Ten Processor Myths Debunked by the Epiphany-IV 64-Core Microprocessor
Introduction: The field of computer architecture is highly controversial with strong arguments on both sides of every major question: x86 vs. RISC, MIMD vs. SIMD, SMP vs heterogeneous,etc. This light-hearted article tries to debunk some of the “facts” that we have heard over and over again regarding our own design choices. Send me a note if you think the data is misleading or unconvincing.
MYTH #1: SIMD architectures are orders of magnitude more efficient than MIMD architectures.
TRUTH: The overhead of program storage, instruction fetching, and instruction decoding is less than 30% in well designed MIMD architectures. This SIMD advantage is roughly equivalent to performance variations originating from process node variations, design team performance, and micro-architectural design choices. Table 1 below shows that the The Epiphany IV actually outperforms the leading edge SIMD based GPGPUs at the same technology node in terms of energy and silicon efficiency.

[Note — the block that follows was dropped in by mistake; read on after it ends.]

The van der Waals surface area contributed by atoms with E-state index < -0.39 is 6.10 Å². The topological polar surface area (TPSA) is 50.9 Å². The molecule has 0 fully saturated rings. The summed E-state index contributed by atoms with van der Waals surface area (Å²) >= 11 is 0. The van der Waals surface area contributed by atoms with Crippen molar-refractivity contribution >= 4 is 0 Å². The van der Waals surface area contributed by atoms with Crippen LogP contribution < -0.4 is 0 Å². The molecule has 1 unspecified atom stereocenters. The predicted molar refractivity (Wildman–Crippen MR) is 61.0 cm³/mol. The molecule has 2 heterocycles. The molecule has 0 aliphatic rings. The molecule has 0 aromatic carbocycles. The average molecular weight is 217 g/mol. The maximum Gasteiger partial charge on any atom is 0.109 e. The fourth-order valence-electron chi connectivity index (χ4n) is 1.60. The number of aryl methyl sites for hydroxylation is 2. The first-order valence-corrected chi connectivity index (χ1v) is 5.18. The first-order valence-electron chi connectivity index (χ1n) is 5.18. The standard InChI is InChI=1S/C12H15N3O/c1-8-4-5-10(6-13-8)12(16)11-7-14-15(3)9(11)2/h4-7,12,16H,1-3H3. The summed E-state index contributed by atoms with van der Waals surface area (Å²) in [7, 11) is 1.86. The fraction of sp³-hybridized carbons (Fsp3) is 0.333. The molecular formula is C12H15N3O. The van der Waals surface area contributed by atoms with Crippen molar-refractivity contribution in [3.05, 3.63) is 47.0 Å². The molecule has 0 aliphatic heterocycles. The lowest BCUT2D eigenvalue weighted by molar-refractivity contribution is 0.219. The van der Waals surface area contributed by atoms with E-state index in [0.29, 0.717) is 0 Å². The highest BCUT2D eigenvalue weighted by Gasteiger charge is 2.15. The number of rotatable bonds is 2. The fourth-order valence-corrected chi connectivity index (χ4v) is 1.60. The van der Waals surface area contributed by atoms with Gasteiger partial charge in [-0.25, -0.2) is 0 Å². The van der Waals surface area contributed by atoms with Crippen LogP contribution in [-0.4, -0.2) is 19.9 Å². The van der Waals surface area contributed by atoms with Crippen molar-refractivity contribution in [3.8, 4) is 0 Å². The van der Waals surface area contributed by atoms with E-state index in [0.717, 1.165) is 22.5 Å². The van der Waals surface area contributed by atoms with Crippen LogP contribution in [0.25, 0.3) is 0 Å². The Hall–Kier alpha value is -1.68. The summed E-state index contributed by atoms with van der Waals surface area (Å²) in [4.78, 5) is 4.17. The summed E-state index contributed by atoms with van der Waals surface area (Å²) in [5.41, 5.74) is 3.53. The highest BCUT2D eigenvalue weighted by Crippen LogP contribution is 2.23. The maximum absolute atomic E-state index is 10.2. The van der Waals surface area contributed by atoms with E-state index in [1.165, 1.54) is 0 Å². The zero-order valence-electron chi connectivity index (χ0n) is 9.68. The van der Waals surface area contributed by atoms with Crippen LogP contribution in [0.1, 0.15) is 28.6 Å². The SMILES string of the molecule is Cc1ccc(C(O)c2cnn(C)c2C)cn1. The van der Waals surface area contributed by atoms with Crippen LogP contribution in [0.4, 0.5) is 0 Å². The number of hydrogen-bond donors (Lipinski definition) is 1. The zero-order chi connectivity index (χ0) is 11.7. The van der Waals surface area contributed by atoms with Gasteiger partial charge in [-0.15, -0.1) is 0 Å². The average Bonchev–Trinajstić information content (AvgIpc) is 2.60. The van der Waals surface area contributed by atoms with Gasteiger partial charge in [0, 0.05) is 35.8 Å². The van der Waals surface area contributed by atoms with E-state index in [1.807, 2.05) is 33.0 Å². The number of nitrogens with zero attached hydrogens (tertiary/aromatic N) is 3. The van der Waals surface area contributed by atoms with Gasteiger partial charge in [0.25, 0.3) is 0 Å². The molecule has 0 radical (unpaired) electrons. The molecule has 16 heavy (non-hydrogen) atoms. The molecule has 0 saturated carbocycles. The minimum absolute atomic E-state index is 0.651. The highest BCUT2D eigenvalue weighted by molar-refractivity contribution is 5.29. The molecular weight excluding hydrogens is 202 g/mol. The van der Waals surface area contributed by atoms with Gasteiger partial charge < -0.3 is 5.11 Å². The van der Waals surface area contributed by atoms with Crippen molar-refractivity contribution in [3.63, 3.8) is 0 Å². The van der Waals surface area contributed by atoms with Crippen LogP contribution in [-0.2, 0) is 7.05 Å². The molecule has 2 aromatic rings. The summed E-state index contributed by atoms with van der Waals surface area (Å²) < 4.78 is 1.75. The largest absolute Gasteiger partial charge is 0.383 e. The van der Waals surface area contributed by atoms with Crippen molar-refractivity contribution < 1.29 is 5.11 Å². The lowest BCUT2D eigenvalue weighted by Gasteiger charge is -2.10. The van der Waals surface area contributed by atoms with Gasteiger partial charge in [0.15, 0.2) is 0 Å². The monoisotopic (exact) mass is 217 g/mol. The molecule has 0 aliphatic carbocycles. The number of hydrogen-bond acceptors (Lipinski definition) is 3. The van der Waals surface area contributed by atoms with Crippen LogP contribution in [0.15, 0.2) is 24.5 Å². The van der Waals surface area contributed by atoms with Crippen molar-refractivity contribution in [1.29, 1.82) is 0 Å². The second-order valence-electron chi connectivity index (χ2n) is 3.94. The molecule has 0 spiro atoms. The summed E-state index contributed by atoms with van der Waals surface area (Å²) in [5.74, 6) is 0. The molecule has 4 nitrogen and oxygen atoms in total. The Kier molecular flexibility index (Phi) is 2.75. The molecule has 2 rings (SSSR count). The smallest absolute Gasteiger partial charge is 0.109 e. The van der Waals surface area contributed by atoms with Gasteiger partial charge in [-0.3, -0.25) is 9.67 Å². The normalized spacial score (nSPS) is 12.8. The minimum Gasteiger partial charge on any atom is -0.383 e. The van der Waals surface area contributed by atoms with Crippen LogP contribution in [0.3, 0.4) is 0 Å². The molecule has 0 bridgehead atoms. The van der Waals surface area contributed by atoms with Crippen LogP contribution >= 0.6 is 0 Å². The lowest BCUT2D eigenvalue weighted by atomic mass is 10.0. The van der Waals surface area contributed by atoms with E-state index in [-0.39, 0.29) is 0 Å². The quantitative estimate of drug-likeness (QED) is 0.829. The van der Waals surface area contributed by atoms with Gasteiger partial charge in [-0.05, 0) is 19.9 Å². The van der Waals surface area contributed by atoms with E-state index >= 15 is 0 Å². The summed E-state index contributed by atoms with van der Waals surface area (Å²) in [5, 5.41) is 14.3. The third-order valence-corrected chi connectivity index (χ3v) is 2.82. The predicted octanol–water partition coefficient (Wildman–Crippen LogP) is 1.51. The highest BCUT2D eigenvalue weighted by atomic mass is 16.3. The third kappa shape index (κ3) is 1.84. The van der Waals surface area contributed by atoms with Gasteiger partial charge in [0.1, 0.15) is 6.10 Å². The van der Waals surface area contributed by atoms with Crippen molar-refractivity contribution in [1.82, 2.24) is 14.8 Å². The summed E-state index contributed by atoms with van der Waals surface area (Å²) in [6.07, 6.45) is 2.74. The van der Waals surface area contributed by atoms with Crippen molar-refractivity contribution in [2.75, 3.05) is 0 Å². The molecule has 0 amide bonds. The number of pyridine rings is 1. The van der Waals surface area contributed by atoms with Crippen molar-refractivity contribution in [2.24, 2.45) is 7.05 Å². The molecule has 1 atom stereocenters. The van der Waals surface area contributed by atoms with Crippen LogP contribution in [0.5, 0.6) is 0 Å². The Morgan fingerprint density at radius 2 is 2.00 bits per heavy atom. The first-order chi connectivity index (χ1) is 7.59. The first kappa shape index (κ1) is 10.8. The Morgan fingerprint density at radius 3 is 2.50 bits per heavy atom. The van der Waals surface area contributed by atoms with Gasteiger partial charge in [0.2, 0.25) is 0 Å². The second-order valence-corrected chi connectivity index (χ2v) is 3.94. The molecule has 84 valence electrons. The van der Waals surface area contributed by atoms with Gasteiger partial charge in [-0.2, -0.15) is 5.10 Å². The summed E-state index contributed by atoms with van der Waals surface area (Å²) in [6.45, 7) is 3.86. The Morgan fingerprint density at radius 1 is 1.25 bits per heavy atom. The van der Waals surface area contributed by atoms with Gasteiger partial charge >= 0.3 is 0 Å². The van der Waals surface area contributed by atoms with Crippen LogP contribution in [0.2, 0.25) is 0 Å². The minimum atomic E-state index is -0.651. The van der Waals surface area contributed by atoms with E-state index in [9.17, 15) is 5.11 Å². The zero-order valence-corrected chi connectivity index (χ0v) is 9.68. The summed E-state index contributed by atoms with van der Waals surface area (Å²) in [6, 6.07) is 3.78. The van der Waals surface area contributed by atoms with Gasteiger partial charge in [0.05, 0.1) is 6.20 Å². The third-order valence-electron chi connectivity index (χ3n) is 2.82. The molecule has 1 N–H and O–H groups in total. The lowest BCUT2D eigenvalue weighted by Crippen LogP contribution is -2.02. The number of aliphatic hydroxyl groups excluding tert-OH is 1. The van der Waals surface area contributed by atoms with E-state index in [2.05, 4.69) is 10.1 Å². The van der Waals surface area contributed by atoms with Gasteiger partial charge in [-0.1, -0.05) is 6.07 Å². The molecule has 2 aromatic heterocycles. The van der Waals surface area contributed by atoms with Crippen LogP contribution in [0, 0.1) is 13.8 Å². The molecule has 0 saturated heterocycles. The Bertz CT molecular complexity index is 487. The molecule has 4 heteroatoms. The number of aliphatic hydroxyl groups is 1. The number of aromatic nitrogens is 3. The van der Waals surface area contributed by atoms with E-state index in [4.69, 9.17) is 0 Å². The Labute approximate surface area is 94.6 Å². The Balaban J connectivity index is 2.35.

Table 1: Multicore Technology Comparison
MYTH #2: C/C++ programmable processors can’t compete with FPGAs in terms of cost and power density.
TRUTH: Adapteva’s latest Epiphany IV product clearly outperforms FPGAs in terms of theoretical floating point energy efficiency and has the significant advantage of being truly ANSI C/C++ programmable. Table 1 shows hard data for different high performance architectures regarding silicon area efficiency. Adding flexibility reduces silicon efficiency and as CMOS scaling slows down and eventually stalls silicon efficiency will become the dominant design metric.